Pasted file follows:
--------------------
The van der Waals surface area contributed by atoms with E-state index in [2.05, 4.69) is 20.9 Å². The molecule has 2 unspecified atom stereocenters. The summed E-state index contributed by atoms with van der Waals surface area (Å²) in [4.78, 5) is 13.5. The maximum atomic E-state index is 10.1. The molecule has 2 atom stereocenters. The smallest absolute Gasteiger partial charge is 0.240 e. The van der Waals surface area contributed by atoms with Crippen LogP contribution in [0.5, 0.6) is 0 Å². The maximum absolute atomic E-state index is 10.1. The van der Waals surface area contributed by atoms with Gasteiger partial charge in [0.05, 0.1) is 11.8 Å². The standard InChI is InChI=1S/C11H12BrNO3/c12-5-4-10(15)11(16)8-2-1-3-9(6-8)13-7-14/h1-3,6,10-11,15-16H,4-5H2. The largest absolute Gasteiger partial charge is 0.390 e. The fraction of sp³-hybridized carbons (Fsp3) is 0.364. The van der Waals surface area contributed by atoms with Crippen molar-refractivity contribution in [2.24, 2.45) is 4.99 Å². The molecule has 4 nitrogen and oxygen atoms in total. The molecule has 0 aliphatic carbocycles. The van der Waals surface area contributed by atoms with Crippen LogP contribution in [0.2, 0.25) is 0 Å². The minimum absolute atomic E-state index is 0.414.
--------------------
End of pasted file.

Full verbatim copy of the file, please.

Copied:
The van der Waals surface area contributed by atoms with E-state index in [2.05, 4.69) is 20.9 Å². The molecule has 2 unspecified atom stereocenters. The summed E-state index contributed by atoms with van der Waals surface area (Å²) in [4.78, 5) is 13.5. The maximum atomic E-state index is 10.1. The molecule has 2 atom stereocenters. The smallest absolute Gasteiger partial charge is 0.240 e. The van der Waals surface area contributed by atoms with Crippen LogP contribution in [0.5, 0.6) is 0 Å². The maximum absolute atomic E-state index is 10.1. The van der Waals surface area contributed by atoms with Gasteiger partial charge in [0.05, 0.1) is 11.8 Å². The standard InChI is InChI=1S/C11H12BrNO3/c12-5-4-10(15)11(16)8-2-1-3-9(6-8)13-7-14/h1-3,6,10-11,15-16H,4-5H2. The largest absolute Gasteiger partial charge is 0.390 e. The fraction of sp³-hybridized carbons (Fsp3) is 0.364. The van der Waals surface area contributed by atoms with Crippen molar-refractivity contribution in [2.24, 2.45) is 4.99 Å². The molecule has 4 nitrogen and oxygen atoms in total. The molecule has 0 aliphatic carbocycles. The van der Waals surface area contributed by atoms with Crippen LogP contribution in [0.2, 0.25) is 0 Å². The minimum absolute atomic E-state index is 0.414.